Barely Legally

Confessions of a Moot Court Bailiff

Now When You Say ‘Dangerous’…

In Chicago, a woman was arrested last week for trying to hit a police officer with a “rigid feminine pleasure device.” Apparently, Carolee Bildsten was found passed out on the side of the road after walking out on her tab at a local watering hole. When officers confronted Bildsten, she led them to her house and offered to pay her tab. The police report is everything I had hoped it would be, and more:

“She walked into her bedroom. She said her money was in her dresser drawer and she opened it and reached inside and removed a “clear, rigid feminine pleasure device” and held it over her head and approached the officer in a threatening manner. The officer knocked the device out of the way prior to being struck and placed the woman under arrest. She was then escorted out of the residence, placed in the squad car and transported to the Gurnee Police Department.”

In Illinois, this qualifies as a misdemeanor “aggravated assault” — in New York, this would have been much more serious. I can’t resist pointing out that in New York, things actually meant to be used as clubs end up being used… internally. Eek. Threatening people with sex toys is never a good idea. (But when it makes The News, it’s hilarious.)

Assault, Generally

In New York, assault is the crime of intentionally causing injury to another person. ((There are also ways to do it recklessly or negligently, but we’re going to assume that Bildsten picked up her … device purposefully.)) You’ll go from Third Degree Assault to Second Degree if you either:

  1. Intend to cause serious injury to someone, and cause serious injury.
  2. Intend to cause injury to someone, and cause it by using a dangerous instrument or deadly weapon.
  3. Commit assault on a police officer.

Second degree assault is a felony punishable by up to four years in jail, while the third degree variety is a misdemeanor, which by definition is punishable by up to a year in jail. The MSNBC article notes that this lady was charged with misdemeanor assault: in New York, if you hit a police officer, that’s a felony.

Just like you can be bumped up from Third to Second Degree Assault for hitting a police officer, you can be bumped up from Second to First Degree Assault if you hit someone with a dangerous instrument (and cause a serious injury, but we’ll get to that).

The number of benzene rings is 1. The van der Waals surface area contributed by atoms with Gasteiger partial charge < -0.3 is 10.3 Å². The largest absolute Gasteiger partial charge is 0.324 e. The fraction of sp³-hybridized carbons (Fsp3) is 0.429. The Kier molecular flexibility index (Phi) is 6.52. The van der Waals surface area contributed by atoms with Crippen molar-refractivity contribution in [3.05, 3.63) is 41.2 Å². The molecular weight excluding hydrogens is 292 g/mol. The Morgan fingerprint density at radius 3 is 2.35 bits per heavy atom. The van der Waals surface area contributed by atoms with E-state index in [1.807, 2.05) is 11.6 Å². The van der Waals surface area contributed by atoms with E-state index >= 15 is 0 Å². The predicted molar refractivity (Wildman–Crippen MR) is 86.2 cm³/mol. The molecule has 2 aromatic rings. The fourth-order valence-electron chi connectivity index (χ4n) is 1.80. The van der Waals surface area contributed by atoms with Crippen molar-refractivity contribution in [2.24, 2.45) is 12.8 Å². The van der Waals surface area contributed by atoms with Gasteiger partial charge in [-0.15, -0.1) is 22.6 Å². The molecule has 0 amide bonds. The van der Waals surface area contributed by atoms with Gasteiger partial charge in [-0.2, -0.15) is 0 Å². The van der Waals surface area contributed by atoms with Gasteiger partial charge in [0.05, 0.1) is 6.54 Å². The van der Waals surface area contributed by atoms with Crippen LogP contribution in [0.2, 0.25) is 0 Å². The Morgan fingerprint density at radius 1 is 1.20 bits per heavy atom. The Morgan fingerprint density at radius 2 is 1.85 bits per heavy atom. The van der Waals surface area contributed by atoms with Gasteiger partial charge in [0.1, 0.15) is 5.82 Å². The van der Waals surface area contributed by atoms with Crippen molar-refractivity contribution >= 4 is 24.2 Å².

“Dangerous”

So this begs the question: can a “rigid feminine pleasure device” be a “dangerous instrument?” Depending on which side of the moral majority you fall on, you might be tempted to make the argument that … devices are dangerous, but the New York Penal Code has its own definition. I would argue that rigid feminine pleasure devices don’t kill people, guns kill people.

“Dangerous instrument” means any instrument, article or substance […] which, under the circumstances in which it is used, attempted to be used or threatened to be used, is readily capable of causing death or other serious physical injury.

This, in turn, begs the question whether a … _device _is readily capable of causing a serious physical injury. I mean, I’ve played GTA: San Andreas; I know what those things can do. Further, I recall my mother warning me that I’d lose an eye if I ran around with something as innocuous as a pencil in my hand. Frankly, I wouldn’t want to get cold-cocked by one of those things. But again, the New York Penal Code has its own definition:

“Serious physical injury” means physical injury which creates a substantial risk of death, or which causes death or serious and protracted disfigurement, protracted impairment of health or protracted loss or impairment of the function of any bodily organ.

In one of my favorite cases in law school, a person’s teeth were declared not a dangerous instrument, because a part of the body cannot be a dangerous instrument. You could try to argue that a … device is little more than a plastic prosthetic body part, and so it couldn’t be a dangerous instrument. But that logic would hold up better if the Owusu case above had been based on Owusu’s dentures or something.

On the contrary, the victim in People v. McBride was struck by an unnamed blunt object, which was ruled to be a dangerous object for its capacity to knock a person unconscious and cause bleeding. Depending on just how ‘rigid’ this “rigid feminine pleasure device” is, it could be a dangerous instrument.

Wrapping It Up

Ms. Bildsten got off pretty easy with a misdemeanor assault charge; had she injured a police officer in New York, that’s at least Second Degree Assault, which is a Class D Felony: the kind punishable by up to four years in prison. Worse, if her … device were deemed a dangerous instrument that caused a serious injury, she could be charged with First Degree Assault, which is a Class B Felony, punishable by up to ten years in prison.

And that’s no laughing matter. Yes it is.